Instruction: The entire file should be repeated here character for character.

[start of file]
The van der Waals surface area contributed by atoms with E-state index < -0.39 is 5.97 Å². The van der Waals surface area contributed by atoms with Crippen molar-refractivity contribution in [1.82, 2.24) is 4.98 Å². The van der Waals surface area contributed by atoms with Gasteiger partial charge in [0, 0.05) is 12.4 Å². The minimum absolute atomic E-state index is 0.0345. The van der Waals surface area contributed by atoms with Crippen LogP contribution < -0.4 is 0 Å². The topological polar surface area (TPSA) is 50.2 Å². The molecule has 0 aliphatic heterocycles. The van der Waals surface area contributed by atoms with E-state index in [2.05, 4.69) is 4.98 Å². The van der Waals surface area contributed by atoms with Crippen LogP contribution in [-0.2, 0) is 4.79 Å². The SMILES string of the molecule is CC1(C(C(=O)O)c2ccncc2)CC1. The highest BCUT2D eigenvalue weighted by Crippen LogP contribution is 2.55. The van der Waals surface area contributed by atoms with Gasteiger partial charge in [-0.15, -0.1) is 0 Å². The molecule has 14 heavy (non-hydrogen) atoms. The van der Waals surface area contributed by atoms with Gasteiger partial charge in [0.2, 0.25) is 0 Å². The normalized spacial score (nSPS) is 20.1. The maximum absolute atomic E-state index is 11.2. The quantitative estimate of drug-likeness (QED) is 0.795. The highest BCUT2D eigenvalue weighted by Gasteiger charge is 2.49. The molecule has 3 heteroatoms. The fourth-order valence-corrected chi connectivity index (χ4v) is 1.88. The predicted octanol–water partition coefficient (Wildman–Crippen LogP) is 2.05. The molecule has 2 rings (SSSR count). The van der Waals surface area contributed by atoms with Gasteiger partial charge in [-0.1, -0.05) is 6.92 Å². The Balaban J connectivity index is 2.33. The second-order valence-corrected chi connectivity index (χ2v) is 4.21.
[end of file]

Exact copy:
The van der Waals surface area contributed by atoms with E-state index < -0.39 is 5.97 Å². The van der Waals surface area contributed by atoms with Crippen molar-refractivity contribution in [1.82, 2.24) is 4.98 Å². The van der Waals surface area contributed by atoms with Gasteiger partial charge in [0, 0.05) is 12.4 Å². The minimum absolute atomic E-state index is 0.0345. The van der Waals surface area contributed by atoms with Crippen LogP contribution < -0.4 is 0 Å². The topological polar surface area (TPSA) is 50.2 Å². The molecule has 0 aliphatic heterocycles. The van der Waals surface area contributed by atoms with E-state index in [2.05, 4.69) is 4.98 Å². The van der Waals surface area contributed by atoms with Crippen LogP contribution in [-0.2, 0) is 4.79 Å². The SMILES string of the molecule is CC1(C(C(=O)O)c2ccncc2)CC1. The highest BCUT2D eigenvalue weighted by Crippen LogP contribution is 2.55. The van der Waals surface area contributed by atoms with Gasteiger partial charge in [-0.15, -0.1) is 0 Å². The molecule has 14 heavy (non-hydrogen) atoms. The van der Waals surface area contributed by atoms with Gasteiger partial charge in [0.2, 0.25) is 0 Å². The normalized spacial score (nSPS) is 20.1. The maximum absolute atomic E-state index is 11.2. The quantitative estimate of drug-likeness (QED) is 0.795. The highest BCUT2D eigenvalue weighted by Gasteiger charge is 2.49. The molecule has 3 heteroatoms. The fourth-order valence-corrected chi connectivity index (χ4v) is 1.88. The predicted octanol–water partition coefficient (Wildman–Crippen LogP) is 2.05. The molecule has 2 rings (SSSR count). The van der Waals surface area contributed by atoms with Gasteiger partial charge in [-0.1, -0.05) is 6.92 Å². The Balaban J connectivity index is 2.33. The second-order valence-corrected chi connectivity index (χ2v) is 4.21.